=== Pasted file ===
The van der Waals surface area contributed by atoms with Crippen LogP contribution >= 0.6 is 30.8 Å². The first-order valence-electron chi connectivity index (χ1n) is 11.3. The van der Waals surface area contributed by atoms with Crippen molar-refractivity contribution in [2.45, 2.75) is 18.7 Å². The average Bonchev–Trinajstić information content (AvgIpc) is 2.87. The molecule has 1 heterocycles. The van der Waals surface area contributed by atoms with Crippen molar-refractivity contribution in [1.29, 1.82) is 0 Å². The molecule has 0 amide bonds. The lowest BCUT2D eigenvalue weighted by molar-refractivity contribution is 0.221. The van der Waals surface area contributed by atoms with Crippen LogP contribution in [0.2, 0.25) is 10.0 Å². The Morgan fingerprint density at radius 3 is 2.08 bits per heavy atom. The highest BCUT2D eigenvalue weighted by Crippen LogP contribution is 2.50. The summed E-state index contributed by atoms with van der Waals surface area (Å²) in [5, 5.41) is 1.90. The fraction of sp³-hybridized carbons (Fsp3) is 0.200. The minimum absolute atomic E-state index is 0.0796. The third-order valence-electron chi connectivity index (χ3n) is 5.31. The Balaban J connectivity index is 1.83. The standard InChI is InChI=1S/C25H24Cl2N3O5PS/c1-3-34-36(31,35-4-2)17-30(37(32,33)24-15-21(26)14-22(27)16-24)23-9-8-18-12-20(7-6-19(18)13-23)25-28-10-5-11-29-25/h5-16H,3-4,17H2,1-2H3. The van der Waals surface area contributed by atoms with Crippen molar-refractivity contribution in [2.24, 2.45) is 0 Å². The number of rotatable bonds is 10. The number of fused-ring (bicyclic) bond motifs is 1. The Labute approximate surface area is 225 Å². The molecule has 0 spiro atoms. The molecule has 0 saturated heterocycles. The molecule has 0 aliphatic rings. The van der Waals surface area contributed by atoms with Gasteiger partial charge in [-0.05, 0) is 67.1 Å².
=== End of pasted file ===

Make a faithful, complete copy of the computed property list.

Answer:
The van der Waals surface area contributed by atoms with Crippen LogP contribution >= 0.6 is 30.8 Å². The first-order valence-electron chi connectivity index (χ1n) is 11.3. The van der Waals surface area contributed by atoms with Crippen molar-refractivity contribution in [2.45, 2.75) is 18.7 Å². The average Bonchev–Trinajstić information content (AvgIpc) is 2.87. The molecule has 1 heterocycles. The van der Waals surface area contributed by atoms with Crippen molar-refractivity contribution in [1.29, 1.82) is 0 Å². The molecule has 0 amide bonds. The lowest BCUT2D eigenvalue weighted by molar-refractivity contribution is 0.221. The van der Waals surface area contributed by atoms with Crippen LogP contribution in [0.2, 0.25) is 10.0 Å². The Morgan fingerprint density at radius 3 is 2.08 bits per heavy atom. The highest BCUT2D eigenvalue weighted by Crippen LogP contribution is 2.50. The summed E-state index contributed by atoms with van der Waals surface area (Å²) in [5, 5.41) is 1.90. The fraction of sp³-hybridized carbons (Fsp3) is 0.200. The minimum absolute atomic E-state index is 0.0796. The third-order valence-electron chi connectivity index (χ3n) is 5.31. The Balaban J connectivity index is 1.83. The standard InChI is InChI=1S/C25H24Cl2N3O5PS/c1-3-34-36(31,35-4-2)17-30(37(32,33)24-15-21(26)14-22(27)16-24)23-9-8-18-12-20(7-6-19(18)13-23)25-28-10-5-11-29-25/h5-16H,3-4,17H2,1-2H3. The van der Waals surface area contributed by atoms with Crippen molar-refractivity contribution in [2.24, 2.45) is 0 Å². The number of rotatable bonds is 10. The number of fused-ring (bicyclic) bond motifs is 1. The Labute approximate surface area is 225 Å². The molecule has 0 spiro atoms. The molecule has 0 saturated heterocycles. The molecule has 0 aliphatic rings. The van der Waals surface area contributed by atoms with Gasteiger partial charge in [-0.05, 0) is 67.1 Å².